What is the maximum fine that can be applied for breach of data protection laws?
The maximum administrative fine that may be imposed is that of €23,300, for instance such a fine might be applied if the rectification of data processed in an unlawful manner has not been carried out, following an order by the Commissioner. Further to this, the DPA makes certain acts an offence, such as if the controller provides the data subject with untrue information or if sensitive personal data is processed in contravention to the provisions of the DPA, which may attract a maximum fine of €23,000, as well as, a period of imprisonment which may range from 3 to 6 months.
In addition to the above, the Third Country (Data Protection) Regulations, Subsidiary Legislation 440.03 of the Laws of Malta, which apply to transfers of personal data to third countries, lay out an administrative fine of €23,293.73 for each violation whereby a daily fine of €2,329.37 may be imposed for each day which the violation persists. Any contraventions in relation to the Processing of Personal Data (Electronic Communications Sector) Regulations, Subsidiary Legislation 440.01 of the Laws of Malta, attracts the same latter administrative fine.
The Data Protection Authority may issue orders to the effect that violation of provisions laid down in or pursuant to the Personal Data Act shall result in a fine to the Treasury of maximum 10 times the National Insurance Basic Amount, currently NOK 936 340.
Maximum fine is TRY 1.000.000 (EUR 245.000 approx.) however please note that this fine is for each case of a breach. Therefore the fine may go higher.
According to Article 42 of the Cyber Security Law, network operators shall not divulge, tamper with or damage the personal information they have collected, and shall not provide the personal information to others without the consent of the information subjects. Any network operators violating the Article 42 of the Cyber Security Law shall be fined no less than one time but no more than ten times of the illegal gains; where there is no illegal gain, the fine may be up to RMB 1,000,000.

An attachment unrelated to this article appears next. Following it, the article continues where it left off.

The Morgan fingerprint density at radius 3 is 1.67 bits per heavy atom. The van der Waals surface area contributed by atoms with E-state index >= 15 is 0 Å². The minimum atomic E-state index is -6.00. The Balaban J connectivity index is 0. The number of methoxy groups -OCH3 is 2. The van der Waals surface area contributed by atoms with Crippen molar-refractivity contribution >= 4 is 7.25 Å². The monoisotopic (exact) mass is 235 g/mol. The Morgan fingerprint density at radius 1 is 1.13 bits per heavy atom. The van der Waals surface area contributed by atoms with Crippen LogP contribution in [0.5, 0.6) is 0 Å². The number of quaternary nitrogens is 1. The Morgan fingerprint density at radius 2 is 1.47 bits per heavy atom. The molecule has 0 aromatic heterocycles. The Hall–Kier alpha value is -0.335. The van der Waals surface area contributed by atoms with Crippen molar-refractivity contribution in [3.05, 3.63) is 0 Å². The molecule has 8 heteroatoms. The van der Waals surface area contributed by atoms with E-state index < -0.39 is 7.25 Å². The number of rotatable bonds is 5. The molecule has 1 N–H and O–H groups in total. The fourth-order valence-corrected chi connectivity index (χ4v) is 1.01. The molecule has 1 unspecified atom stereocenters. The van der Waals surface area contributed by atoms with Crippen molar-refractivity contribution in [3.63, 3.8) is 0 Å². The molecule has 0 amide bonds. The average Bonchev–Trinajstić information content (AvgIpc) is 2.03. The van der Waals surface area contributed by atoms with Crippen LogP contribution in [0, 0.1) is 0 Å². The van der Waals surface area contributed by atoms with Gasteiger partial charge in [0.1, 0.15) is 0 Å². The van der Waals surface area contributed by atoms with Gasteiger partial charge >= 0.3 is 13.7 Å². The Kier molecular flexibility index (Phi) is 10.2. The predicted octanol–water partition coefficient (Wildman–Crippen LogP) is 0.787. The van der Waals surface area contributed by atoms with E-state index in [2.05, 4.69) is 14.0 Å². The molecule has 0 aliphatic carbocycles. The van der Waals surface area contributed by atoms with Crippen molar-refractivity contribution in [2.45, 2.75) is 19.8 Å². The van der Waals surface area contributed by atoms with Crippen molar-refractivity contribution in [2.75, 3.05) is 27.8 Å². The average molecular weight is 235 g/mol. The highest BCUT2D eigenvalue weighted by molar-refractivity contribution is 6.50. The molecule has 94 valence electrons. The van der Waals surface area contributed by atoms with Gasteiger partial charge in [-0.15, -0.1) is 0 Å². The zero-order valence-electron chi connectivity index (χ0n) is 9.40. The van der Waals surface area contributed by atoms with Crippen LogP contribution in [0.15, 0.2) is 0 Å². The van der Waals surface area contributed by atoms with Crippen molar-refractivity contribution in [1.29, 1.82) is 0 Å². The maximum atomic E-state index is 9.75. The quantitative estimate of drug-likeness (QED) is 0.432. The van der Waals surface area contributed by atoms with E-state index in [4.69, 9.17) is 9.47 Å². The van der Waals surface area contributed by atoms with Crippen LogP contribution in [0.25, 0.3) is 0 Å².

The sanctions would depend on the action carried out and could go from a warning to fines that go from 100 to 320,000 days of general current minimum salary in Mexico City.
In the event of repeated infractions, an additional fine will be applied, such fine goes from 100 to 320,000 days of general current minimum salary in Mexico City. In the event of infractions committed when processing sensitive Personal Data, the fines could be doubled.
Considering the amount of the general minimum salary in Mexico in force during 2017 and the currency exchange rate, fines could go from $421.00 USD to $1’348,042.00 USD approximately.
In addition, the Mexican Data Protection Law establishes crimes in matters of improper processing of personal data.
Currently in the UK the maximum fine that can be levied by the Information Commissioner's Office is £500,000 (and as at April 2017, the highest fine that has in fact been levied is £400,000). This will, however, change in 2018, when the General Data Protection Regulation (GDPR) comes into effect in the UK (as it will, prior to Brexit taking effect in the period thereafter). At that point, the maximum fines will increase to €20m / 4% of worldwide turnover re (for example) breaches of the basic principles of processing (eg re: consent), or a lower threshold of €10m / 2% of annual turnover for breaches of some of the more ancillary obligations such as security arrangements or breach notifications.
Article 34 of the Data Protection Act provides that the maximum applicable fine is RON 500,000,000 (at this date the equivalent of EUR 109,492,212) for breach of confidentiality and security rules.